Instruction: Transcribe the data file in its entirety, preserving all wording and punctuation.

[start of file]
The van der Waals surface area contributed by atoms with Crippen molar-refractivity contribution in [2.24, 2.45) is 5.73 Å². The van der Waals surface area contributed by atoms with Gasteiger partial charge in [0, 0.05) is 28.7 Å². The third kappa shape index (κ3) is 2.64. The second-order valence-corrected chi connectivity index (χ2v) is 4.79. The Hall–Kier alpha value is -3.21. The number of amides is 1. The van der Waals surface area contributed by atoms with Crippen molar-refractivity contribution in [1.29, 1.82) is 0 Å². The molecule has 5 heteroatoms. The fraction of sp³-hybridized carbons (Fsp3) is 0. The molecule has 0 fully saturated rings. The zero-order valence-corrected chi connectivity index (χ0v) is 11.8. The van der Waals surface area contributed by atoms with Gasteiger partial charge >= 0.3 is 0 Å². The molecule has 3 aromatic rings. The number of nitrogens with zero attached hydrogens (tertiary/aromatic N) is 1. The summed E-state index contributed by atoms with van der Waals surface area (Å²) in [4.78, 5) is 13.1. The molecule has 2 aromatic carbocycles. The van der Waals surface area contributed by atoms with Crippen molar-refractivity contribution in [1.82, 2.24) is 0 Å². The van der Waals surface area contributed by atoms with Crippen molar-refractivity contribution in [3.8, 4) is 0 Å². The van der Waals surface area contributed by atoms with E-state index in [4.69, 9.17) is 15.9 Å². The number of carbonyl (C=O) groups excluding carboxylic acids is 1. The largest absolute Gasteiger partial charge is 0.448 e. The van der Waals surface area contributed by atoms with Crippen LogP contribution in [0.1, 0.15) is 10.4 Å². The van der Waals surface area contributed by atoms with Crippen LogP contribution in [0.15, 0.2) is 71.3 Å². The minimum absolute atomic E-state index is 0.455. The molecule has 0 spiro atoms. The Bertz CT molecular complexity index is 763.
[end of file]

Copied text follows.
The van der Waals surface area contributed by atoms with Crippen molar-refractivity contribution in [2.24, 2.45) is 5.73 Å². The van der Waals surface area contributed by atoms with Gasteiger partial charge in [0, 0.05) is 28.7 Å². The third kappa shape index (κ3) is 2.64. The second-order valence-corrected chi connectivity index (χ2v) is 4.79. The Hall–Kier alpha value is -3.21. The number of amides is 1. The van der Waals surface area contributed by atoms with Crippen molar-refractivity contribution in [1.29, 1.82) is 0 Å². The molecule has 5 heteroatoms. The fraction of sp³-hybridized carbons (Fsp3) is 0. The molecule has 0 fully saturated rings. The zero-order valence-corrected chi connectivity index (χ0v) is 11.8. The van der Waals surface area contributed by atoms with Gasteiger partial charge >= 0.3 is 0 Å². The molecule has 3 aromatic rings. The number of nitrogens with zero attached hydrogens (tertiary/aromatic N) is 1. The summed E-state index contributed by atoms with van der Waals surface area (Å²) in [4.78, 5) is 13.1. The molecule has 2 aromatic carbocycles. The van der Waals surface area contributed by atoms with Crippen molar-refractivity contribution in [1.82, 2.24) is 0 Å². The van der Waals surface area contributed by atoms with Crippen molar-refractivity contribution in [3.8, 4) is 0 Å². The van der Waals surface area contributed by atoms with E-state index in [4.69, 9.17) is 15.9 Å². The number of carbonyl (C=O) groups excluding carboxylic acids is 1. The largest absolute Gasteiger partial charge is 0.448 e. The van der Waals surface area contributed by atoms with Crippen LogP contribution in [0.1, 0.15) is 10.4 Å². The van der Waals surface area contributed by atoms with Crippen LogP contribution in [0.15, 0.2) is 71.3 Å². The minimum absolute atomic E-state index is 0.455. The molecule has 0 spiro atoms. The Bertz CT molecular complexity index is 763.